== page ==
The majority of these players come from addiction of abusive backgrounds but you would never know it from their professional behavior and respect of the favela. Not one person mentioned drugs or the social ills that plague our community. They were here to see absorb and take it all in. I am sure it made an impact on some of them.

The guys were hungry so we ate at one of my favorite little places at the top of the hill. Bar do Familia is the place I go when I am hungry and want to eat for under $7R a full meal. We fed the army of 12 Canadians for $50R. I got to talk with goalkeeper Kevin King about life here in the favela on a more personal level. I know that in the beginning he felt uncomfortable being in the favela, as for North Americans, the environment can be shocking. I explained to Kevin that he should not feel bad as most people are happy here. Just the fact of the Canadians being here, we feel like we have value. When you come to visit Rocinha, you embrace us as one of your own. Its not about the poorly built housing or lack of infrastructure that makes Rocinha, it’s the people. Yes, the favela has its problems but we have much good things going on here too. We have had to make do with what we have.

After the stomachs were full, I took them through the labrynth of alleyways that make up 95% of the community. Many took pictures and were intrigued with the chaotic building structures. The favela…no complaints, it is what it is!

I wanted them to see my house as I think it is important to be real with people when I show them Rocinha. I live here and have no shame of my small modest home. It works for me. The players and coaches went out on my roof and took many fotos including a small fireworks display that was going on. I tried to convince them the fireworks were for them, but could not b.s. this group.

When they all came inside to my living room, I showed them various clothing and things I had from my time spent in Canada. I still feel that I left a bit of my heart in Vancouver (which is where the team is from) and Toronto. I also had 6 hockey sticks and the plan was to find some kids to get a little 3 on 3, but all the players were tired from playing two soccer games and walking in the favela. So, we had to pass on the hockey, but I know someday, I will get a street hockey thing going here for the kids and I would love to have the Canadians in some way involved!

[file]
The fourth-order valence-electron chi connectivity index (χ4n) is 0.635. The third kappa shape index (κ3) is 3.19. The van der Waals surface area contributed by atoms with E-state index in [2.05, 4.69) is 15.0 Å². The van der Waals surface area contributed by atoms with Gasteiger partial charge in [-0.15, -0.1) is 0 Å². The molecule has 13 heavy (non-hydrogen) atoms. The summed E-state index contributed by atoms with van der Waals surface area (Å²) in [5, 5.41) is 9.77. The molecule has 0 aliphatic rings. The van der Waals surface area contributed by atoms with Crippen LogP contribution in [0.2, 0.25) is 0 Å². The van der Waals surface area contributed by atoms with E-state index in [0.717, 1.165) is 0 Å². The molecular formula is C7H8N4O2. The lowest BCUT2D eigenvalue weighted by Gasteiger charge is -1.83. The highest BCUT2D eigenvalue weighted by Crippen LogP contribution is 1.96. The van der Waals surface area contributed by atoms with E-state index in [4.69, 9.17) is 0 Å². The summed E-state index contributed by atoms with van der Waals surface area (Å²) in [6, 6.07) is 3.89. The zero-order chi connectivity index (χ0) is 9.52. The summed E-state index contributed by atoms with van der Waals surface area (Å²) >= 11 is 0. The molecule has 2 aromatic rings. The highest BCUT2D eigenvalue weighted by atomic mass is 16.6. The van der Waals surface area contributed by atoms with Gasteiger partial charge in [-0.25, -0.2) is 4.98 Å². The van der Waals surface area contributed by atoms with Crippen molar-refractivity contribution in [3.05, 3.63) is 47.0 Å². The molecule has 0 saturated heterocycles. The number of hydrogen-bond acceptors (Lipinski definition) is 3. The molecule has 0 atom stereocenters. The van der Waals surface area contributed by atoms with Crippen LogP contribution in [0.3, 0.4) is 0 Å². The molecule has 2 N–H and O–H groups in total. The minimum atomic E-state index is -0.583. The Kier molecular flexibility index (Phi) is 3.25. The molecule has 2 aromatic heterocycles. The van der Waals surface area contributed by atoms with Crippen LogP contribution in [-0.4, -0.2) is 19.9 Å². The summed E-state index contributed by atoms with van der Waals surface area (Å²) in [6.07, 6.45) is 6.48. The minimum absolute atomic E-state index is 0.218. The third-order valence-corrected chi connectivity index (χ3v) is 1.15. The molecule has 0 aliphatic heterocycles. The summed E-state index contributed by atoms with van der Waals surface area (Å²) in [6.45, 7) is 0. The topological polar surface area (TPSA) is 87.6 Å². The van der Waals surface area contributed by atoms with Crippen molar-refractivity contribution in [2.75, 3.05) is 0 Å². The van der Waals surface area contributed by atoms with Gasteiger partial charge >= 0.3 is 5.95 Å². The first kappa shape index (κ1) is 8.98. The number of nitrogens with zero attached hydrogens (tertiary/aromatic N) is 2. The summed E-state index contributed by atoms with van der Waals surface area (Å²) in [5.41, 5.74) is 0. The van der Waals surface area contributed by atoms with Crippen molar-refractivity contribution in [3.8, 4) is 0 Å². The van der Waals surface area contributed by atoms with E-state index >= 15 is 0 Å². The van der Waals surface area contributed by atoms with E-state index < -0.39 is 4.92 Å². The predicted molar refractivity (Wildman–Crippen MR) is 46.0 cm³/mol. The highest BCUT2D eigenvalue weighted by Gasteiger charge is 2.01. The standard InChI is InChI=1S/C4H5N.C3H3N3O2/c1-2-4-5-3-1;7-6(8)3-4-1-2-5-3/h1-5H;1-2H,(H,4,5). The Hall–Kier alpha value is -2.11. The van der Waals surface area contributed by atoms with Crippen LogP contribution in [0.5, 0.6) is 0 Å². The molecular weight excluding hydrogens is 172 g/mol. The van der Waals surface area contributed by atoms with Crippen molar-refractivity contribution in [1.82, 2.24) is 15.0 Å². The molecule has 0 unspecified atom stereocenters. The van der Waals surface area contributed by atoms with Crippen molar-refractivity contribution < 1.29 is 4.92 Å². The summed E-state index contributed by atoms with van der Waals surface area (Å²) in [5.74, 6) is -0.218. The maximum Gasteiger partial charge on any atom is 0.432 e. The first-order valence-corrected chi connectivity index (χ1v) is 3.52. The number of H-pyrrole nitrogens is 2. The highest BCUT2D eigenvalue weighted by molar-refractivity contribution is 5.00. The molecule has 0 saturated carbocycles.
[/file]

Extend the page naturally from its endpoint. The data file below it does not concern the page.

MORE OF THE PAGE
I think the team enjoyed my interest and love for their country. Before we left my house, several of the team presented me with a gift. The special act of receiving the “Eagle Feather” from the Canadians is something I will NEVER forget!!!! Now, I need for them to give me instructions on how I should display it as I want to show it the ultimate respect it deserves. I have it put away in a safe place until further instructions.

We continued our walk down the hill and at the bottom, my Capoeira friend Mestre Manel of Acorda Capoeira, was having a demonstration. To me, there are similarities in the First Nations Pow Wow gatherings and Capoeira. It’s a gathering of a cultural form of expression of specific peoples. There are rituals that are respected in both. To me, a Pow Wow and a Capoeira “roda” (or circle) are sacred and there are rules. Daniel Errey, one of the Team Canada coaches decided to participate in the “roda” and did very well for himself. I later found out that he had some experience and trained for sometime.

We moved on to the “Pasarella” or footbridge that crosses over to the Rocinha Sports Complex. The players took more fotos from the bottom of the favela looking up the hill of 54,000 houses. The Sports Complex was closed. The last stop was to see the Academicos da Rocinha Samba School. I explained about the history of samba and how it’s the focus point in many favelas in Rio.

At this point after about 6 hours, I could see the guys were tired of walking and wanted to get food and return to the hostels. I went with them in the van back to the Mellow Yellow Hostel in Copacabana, to eat dinner and then some decided to jump the subway train to party a little in Botofogo. I sat and talked until 2 am with the players and coaches and then had to get home as the next day I had the team from Belgium planning to visit the favela.

Team Canada, I know this will not be the last time I see you guys..I want to thank Wendy and Kailin for making this happen..and for coming and enjoying my community and showing yourselves as professional representatives of your country and cultures. I WILL NEVER FORGET YOU GUYS!!!!!!!